Human Development Index (HDI) in Time Distance Perspective (1980-2011) PDF Print E-mail
Wednesday, 25 April 2012

The time dimension for HDI can be presented and analysed in a new complementary way based on time series data from UNDP Human Development Report 2011

HDI is an established composite indicator. Time series of HDI are now available for selected years for the period 1980-2011 in the UNDP Human Development Report 2011. From the same data a broader dynamic view can be established if the usual static statistical measures are complemented with S-time-matrix format, S-time-distance and S-time-step measures to analyse intertemporal changes in composite indicators. The position is that HDI analysis needs a two-dimensional dynamic framework: static disparity and time distance perspective.

The analysis contains analysis of 187 countries subdivided into the four human development groups: very high, high, medium, and low. For each of the groups the countries are presented in time matrices for selected HDI levels and in the corresponding time matrices for S-time-step estimates, for the available data for the period 1980-2011. In addition to that, summary matrices present the world view over four HD groups and world regions, for BRICS countries and for selected countries from all groups to cover the whole range of 187 countries. The range of HDI values over the three decades is 0.18 - 0.94. There were substantial improvements but disparities remain very large. Time matrix format also provides a first level visualisation tool. China was one the best performers and it is selected as an interesting benchmark to which other countries are compared.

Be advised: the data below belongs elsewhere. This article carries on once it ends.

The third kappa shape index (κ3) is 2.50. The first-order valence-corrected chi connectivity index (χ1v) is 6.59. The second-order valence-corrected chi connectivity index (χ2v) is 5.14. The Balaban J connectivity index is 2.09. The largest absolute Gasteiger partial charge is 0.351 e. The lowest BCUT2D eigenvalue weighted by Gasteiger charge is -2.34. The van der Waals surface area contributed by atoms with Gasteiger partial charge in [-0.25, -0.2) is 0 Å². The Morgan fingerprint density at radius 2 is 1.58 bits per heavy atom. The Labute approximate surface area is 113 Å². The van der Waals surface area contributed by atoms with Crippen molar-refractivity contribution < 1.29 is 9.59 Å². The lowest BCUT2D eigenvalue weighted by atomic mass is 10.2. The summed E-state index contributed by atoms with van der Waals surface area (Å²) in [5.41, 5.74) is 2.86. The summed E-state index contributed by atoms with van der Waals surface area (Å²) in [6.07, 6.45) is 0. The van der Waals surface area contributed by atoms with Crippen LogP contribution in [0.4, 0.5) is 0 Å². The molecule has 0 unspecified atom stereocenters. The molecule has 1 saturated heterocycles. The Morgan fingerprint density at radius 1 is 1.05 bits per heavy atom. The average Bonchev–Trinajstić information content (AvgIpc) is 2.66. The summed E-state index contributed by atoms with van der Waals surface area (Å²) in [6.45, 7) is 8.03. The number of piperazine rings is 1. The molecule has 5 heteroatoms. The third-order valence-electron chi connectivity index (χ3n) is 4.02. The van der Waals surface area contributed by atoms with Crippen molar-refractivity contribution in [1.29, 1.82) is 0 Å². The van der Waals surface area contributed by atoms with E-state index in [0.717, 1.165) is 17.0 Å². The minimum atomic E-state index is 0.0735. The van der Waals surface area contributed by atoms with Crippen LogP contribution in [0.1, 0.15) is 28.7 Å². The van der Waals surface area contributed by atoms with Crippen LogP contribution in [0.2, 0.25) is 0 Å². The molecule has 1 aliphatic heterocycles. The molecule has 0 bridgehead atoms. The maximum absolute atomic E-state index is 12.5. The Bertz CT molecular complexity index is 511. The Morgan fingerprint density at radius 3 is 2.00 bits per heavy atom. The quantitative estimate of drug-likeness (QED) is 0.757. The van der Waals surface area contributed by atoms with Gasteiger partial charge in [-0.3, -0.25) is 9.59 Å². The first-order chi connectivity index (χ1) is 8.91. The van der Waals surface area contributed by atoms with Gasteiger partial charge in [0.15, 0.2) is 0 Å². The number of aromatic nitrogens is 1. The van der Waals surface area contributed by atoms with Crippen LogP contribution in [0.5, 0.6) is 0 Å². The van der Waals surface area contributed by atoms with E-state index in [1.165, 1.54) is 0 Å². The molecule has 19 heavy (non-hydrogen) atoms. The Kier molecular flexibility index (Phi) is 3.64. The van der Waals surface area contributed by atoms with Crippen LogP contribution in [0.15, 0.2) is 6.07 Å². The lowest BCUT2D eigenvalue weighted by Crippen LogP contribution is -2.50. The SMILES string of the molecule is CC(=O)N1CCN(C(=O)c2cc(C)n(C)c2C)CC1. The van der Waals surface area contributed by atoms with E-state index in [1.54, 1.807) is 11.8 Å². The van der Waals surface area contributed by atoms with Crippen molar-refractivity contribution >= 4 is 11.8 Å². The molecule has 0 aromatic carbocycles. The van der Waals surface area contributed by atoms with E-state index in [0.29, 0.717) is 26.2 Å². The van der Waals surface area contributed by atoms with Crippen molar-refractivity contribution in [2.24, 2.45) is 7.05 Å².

China is still nearly 30 years behind Argentina at the lower end of the very high human development group; in turn Argentina is about 30 years behind the leading countries like Norway and Australia. About 20 countries of the low group have still not reached the level of China in 1980. To indicate the magnitude of the time lag between the lowest and the highest countries we can use indicator life expectancy: the two thirds of the low HD group are lagging benchmark Sweden between 90 and 130 years.

The most important conclusion of the analysis is that different measures provide very different perceptions of the order of magnitude of disparities: 1. static disparities in HDI appeared small; 2. time distances in HDI were large. For a more realistic dynamic picture we need both.

Empirical facts e.g. show that the degree of the disparity for the HDI in time perspective is large between and within HD groups: very high group is leading the high group by more than 31 years, medium group is falling behind the high group for 27 years, low group is lagging medium group for 24 years. There are many other empirical conclusions that cannot be mentioned in the summary like the world view over four groups for Health, Education, and Income Index. S-time-step indicates how many years were needed to reach the next level of indicator. The greatest HDI dynamics was in medium group, which needed 1.5 years to increase one level of the HDI; on the average for the other three HD groups S-time-step for HDI was between 2.2 and 2.4 years. 

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